Acid ceramidase promotes drug resistance in acute myeloid leukemia through NF-κB-dependent P-glycoprotein upregulation

Su Fern Tan, Wendy Dunton, Xin Liu, Todd E. Fox, Samy A.F. Morad, Dhimant Desai, Kenichiro Doi, Mark R. Conaway, Shantu Amin, David Claxton, Hong-Gang Wang, Mark Kester, Myles C. Cabot, David J. Feith, Thomas P. Loughran

Research output: Contribution to journalArticle

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Abstract

Acute myeloid leukemia (AML) is the most common acute leukemia in adults. More than half of older AML patients fail to respond to cytotoxic chemotherapy, and most responders relapse with drug-resistant disease. Failure to achieve complete remission can be partly attributed to the drug resistance advantage of AML blasts that frequently express P-glycoprotein (P-gp), an ATP-binding cassette transporter. Our previous work showed that elevated acid ceramidase (AC) levels in AML contribute to blast survival. Here, we investigated P-gp expression levels in AML relative to AC. Using parental HL-60 cells and drug-resistant derivatives as our model, we found that P-gp expression and efflux activity were highly upregulated in resistant derivatives. AC overexpression in HL-60 conferred resistance to the AML chemotherapeutic drugs, cytarabine, mitoxantrone, and daunorubicin, and was linked to P-gp upregulation. Furthermore, targeting AC through pharmacologic or genetic approaches decreased P-gp levels and increased sensitivity to chemotherapeutic drugs. Mechanistically, AC overexpression increased NF-κB activation whereas NF-kB inhibitors reduced P-gp levels, indicating that the NF-kappaB pathway contributes to AC-mediated modulation of P-gp expression. Hence, our data support an important role for AC in drug resistance as well as survival and suggest that sphingolipid targeting approaches may also impact drug resistance in AML.

Original languageEnglish (US)
Pages (from-to)1078-1086
Number of pages9
JournalJournal of Lipid Research
Volume60
Issue number6
DOIs
StatePublished - Jan 1 2019

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Acid Ceramidase
P-Glycoprotein
Drug Resistance
Acute Myeloid Leukemia
Up-Regulation
Pharmaceutical Preparations
NF-kappa B
Derivatives
Mitoxantrone
Sphingolipids
Daunorubicin
ATP-Binding Cassette Transporters
Chemotherapy
Survival
HL-60 Cells
Cytarabine
Leukemia
Chemical activation
Modulation
Recurrence

All Science Journal Classification (ASJC) codes

  • Biochemistry
  • Endocrinology
  • Cell Biology

Cite this

Tan, Su Fern ; Dunton, Wendy ; Liu, Xin ; Fox, Todd E. ; Morad, Samy A.F. ; Desai, Dhimant ; Doi, Kenichiro ; Conaway, Mark R. ; Amin, Shantu ; Claxton, David ; Wang, Hong-Gang ; Kester, Mark ; Cabot, Myles C. ; Feith, David J. ; Loughran, Thomas P. / Acid ceramidase promotes drug resistance in acute myeloid leukemia through NF-κB-dependent P-glycoprotein upregulation. In: Journal of Lipid Research. 2019 ; Vol. 60, No. 6. pp. 1078-1086.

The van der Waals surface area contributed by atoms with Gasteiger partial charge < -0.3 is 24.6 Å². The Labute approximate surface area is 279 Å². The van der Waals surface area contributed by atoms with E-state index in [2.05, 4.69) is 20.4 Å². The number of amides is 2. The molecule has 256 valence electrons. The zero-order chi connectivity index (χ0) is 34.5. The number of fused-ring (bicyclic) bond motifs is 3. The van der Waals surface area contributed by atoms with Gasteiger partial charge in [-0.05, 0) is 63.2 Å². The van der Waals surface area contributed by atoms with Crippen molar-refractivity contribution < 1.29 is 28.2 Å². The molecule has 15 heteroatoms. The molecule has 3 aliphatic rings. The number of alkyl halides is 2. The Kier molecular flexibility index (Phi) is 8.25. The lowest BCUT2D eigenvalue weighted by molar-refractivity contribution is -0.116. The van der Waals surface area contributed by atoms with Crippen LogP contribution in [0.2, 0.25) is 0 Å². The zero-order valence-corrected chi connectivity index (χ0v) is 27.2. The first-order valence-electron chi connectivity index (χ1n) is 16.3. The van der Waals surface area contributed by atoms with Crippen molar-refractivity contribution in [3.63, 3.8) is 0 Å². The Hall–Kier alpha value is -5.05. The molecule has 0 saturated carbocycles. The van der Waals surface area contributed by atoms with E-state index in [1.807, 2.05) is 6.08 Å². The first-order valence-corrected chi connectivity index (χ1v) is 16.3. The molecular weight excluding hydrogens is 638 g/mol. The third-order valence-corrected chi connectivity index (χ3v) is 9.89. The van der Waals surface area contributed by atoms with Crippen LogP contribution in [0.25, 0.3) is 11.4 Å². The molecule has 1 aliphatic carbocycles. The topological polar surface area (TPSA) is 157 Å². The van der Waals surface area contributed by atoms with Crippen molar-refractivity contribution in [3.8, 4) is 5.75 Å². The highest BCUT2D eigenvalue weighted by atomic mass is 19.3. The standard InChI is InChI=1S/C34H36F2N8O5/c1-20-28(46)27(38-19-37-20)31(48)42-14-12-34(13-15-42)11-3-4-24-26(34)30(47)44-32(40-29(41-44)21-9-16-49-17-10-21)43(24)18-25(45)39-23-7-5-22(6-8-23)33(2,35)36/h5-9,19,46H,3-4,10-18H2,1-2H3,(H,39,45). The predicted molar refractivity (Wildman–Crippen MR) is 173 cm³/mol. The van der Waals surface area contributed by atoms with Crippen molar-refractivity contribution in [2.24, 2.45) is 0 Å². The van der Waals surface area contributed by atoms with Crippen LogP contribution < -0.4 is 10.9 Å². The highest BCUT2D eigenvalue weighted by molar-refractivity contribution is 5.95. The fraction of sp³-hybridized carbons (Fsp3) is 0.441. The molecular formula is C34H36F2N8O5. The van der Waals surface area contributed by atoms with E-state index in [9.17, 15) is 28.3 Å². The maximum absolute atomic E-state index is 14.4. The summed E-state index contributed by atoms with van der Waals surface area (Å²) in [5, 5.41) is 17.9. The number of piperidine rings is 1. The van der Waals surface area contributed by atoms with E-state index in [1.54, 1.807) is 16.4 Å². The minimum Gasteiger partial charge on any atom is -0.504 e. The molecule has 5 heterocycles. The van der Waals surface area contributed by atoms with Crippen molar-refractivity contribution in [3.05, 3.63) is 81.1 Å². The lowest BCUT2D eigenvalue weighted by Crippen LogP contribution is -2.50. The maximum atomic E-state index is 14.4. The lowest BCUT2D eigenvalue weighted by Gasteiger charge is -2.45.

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title = "Acid ceramidase promotes drug resistance in acute myeloid leukemia through NF-κB-dependent P-glycoprotein upregulation",
abstract = "Acute myeloid leukemia (AML) is the most common acute leukemia in adults. More than half of older AML patients fail to respond to cytotoxic chemotherapy, and most responders relapse with drug-resistant disease. Failure to achieve complete remission can be partly attributed to the drug resistance advantage of AML blasts that frequently express P-glycoprotein (P-gp), an ATP-binding cassette transporter. Our previous work showed that elevated acid ceramidase (AC) levels in AML contribute to blast survival. Here, we investigated P-gp expression levels in AML relative to AC. Using parental HL-60 cells and drug-resistant derivatives as our model, we found that P-gp expression and efflux activity were highly upregulated in resistant derivatives. AC overexpression in HL-60 conferred resistance to the AML chemotherapeutic drugs, cytarabine, mitoxantrone, and daunorubicin, and was linked to P-gp upregulation. Furthermore, targeting AC through pharmacologic or genetic approaches decreased P-gp levels and increased sensitivity to chemotherapeutic drugs. Mechanistically, AC overexpression increased NF-κB activation whereas NF-kB inhibitors reduced P-gp levels, indicating that the NF-kappaB pathway contributes to AC-mediated modulation of P-gp expression. Hence, our data support an important role for AC in drug resistance as well as survival and suggest that sphingolipid targeting approaches may also impact drug resistance in AML.",